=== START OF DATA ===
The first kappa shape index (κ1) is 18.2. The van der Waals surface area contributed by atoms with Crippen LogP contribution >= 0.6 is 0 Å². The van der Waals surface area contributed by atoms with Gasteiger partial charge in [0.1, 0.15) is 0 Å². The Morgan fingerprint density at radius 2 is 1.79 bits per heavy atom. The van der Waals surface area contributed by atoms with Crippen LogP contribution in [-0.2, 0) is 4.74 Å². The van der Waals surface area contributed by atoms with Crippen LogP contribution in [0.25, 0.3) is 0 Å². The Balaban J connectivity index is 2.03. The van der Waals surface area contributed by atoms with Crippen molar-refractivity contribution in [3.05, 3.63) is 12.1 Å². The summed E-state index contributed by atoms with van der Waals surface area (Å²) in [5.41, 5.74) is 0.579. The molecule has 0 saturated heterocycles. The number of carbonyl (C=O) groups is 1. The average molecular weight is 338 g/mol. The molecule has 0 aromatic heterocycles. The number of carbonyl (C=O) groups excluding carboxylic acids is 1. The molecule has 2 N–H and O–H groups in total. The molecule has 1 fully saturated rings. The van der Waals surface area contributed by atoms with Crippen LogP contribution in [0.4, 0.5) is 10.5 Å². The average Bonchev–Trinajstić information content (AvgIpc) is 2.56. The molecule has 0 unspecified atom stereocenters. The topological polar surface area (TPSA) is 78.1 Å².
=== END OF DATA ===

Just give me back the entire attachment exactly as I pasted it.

The first kappa shape index (κ1) is 18.2. The van der Waals surface area contributed by atoms with Crippen LogP contribution >= 0.6 is 0 Å². The van der Waals surface area contributed by atoms with Gasteiger partial charge in [0.1, 0.15) is 0 Å². The Morgan fingerprint density at radius 2 is 1.79 bits per heavy atom. The van der Waals surface area contributed by atoms with Crippen LogP contribution in [-0.2, 0) is 4.74 Å². The van der Waals surface area contributed by atoms with Crippen LogP contribution in [0.25, 0.3) is 0 Å². The Balaban J connectivity index is 2.03. The van der Waals surface area contributed by atoms with Crippen molar-refractivity contribution in [3.05, 3.63) is 12.1 Å². The summed E-state index contributed by atoms with van der Waals surface area (Å²) in [5.41, 5.74) is 0.579. The molecule has 0 saturated heterocycles. The number of carbonyl (C=O) groups is 1. The average molecular weight is 338 g/mol. The molecule has 0 aromatic heterocycles. The number of carbonyl (C=O) groups excluding carboxylic acids is 1. The molecule has 2 N–H and O–H groups in total. The molecule has 1 fully saturated rings. The van der Waals surface area contributed by atoms with Crippen LogP contribution in [0.4, 0.5) is 10.5 Å². The average Bonchev–Trinajstić information content (AvgIpc) is 2.56. The molecule has 0 unspecified atom stereocenters. The topological polar surface area (TPSA) is 78.1 Å².